If a 3 hp RPC is required, and would work dependably, (according to the Virutex website, the eb140 is a 2.77 hp machine), then the eb140 still makes more sense.

    If not, I may have to let it go.

  6. #21
    Join Date
    Feb 2011
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    Central WI
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    Talk to the RPC people about the specific machine and the amperage. RPCs can be made to produce balanced volts at a specific amperage. They cost a little more but it is doable. A Phase Perfect will provide balanced voltage at all loads but I'm assuming you don't want to spend 4K for just one application. Three phase opens up a whole new world in machinery though. Dave

  7. #22
    Quote Originally Posted by Richard Coers View Post
    I'd suggest some extreme caution here Bill. You are getting a ton of advice from people who have no idea what this machine is and the electrical components in the machine. If I found the correct machine, there is a control screen, limit switches, heaters, motors and more. A DIY rotary phase convertor does not put out clean power. There can be a pretty big imbalance and still run a motor. Not so much with transformers and control components. Same goes for a VFD. Don't buy the machine without have a machine electrical tech study the schematic and give you a knowledgeable answer. It's going to take a clean 3phase input.
    +1. Wise advice.

    Rod Sheridan is right that the only component in the machine that runs on 3-phase is the motor - the other parts are single phase. But the complexity of how all those various parts hook to each other and interact could be a challenge.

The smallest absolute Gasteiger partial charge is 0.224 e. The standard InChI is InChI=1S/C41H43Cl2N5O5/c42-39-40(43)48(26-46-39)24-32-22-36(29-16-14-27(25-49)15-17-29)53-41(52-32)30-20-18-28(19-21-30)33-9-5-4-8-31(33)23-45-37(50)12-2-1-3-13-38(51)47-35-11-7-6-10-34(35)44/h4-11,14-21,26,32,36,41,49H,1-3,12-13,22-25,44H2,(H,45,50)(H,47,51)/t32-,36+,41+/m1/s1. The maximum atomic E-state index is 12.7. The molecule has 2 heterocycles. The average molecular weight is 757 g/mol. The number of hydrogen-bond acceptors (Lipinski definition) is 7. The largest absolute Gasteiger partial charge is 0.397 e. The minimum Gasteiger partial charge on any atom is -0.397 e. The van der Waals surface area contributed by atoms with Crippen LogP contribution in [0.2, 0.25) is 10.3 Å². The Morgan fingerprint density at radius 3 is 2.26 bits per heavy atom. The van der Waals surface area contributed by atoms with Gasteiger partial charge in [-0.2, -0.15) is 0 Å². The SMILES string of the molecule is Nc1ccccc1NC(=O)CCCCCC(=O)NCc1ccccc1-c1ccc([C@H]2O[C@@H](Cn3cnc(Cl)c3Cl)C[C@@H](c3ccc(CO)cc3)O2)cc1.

You have several options:
    1) Buy an RPC. You'd be "making" your own 3-phase power, and you'd power the machine with that. This could probably be done for hundreds of dollars. As Richard said, there's some risk a finicky control circuit or something gets upset by a non-ideal source of power.
    2) Buy a Phase Perfect, which is a piece of electronics which creates 3-phase power using power electronics (rather than the machines used in an RPC). This is expensive.
    3) Buy a VFD. You'd likely have to hook the motor directly to the VFD and control it using this. How does that affect other controls in the machine? Seems like a major surgery to the machine's electronics.

    And one option no one has suggested, yet:
    4) Swap the 3-phase motor with a single-phase one.

  8. #23
    If a guy was smart enough, that would be easy enough to separate the single/3phase and actually wire control output to the vfd. I am certain that would be easy enough to program.

  9. #24
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    Quote Originally Posted by Bill Dufour View Post
    They do make big VFD's but above 3-5 Horsepower the cost skyrockets from 150 to the sky is the limit.
    Bill D.

    10 HP VFD - $172.00 with free shipping. As I previously stated, I have been using the 5 HP version for several years with no complaints.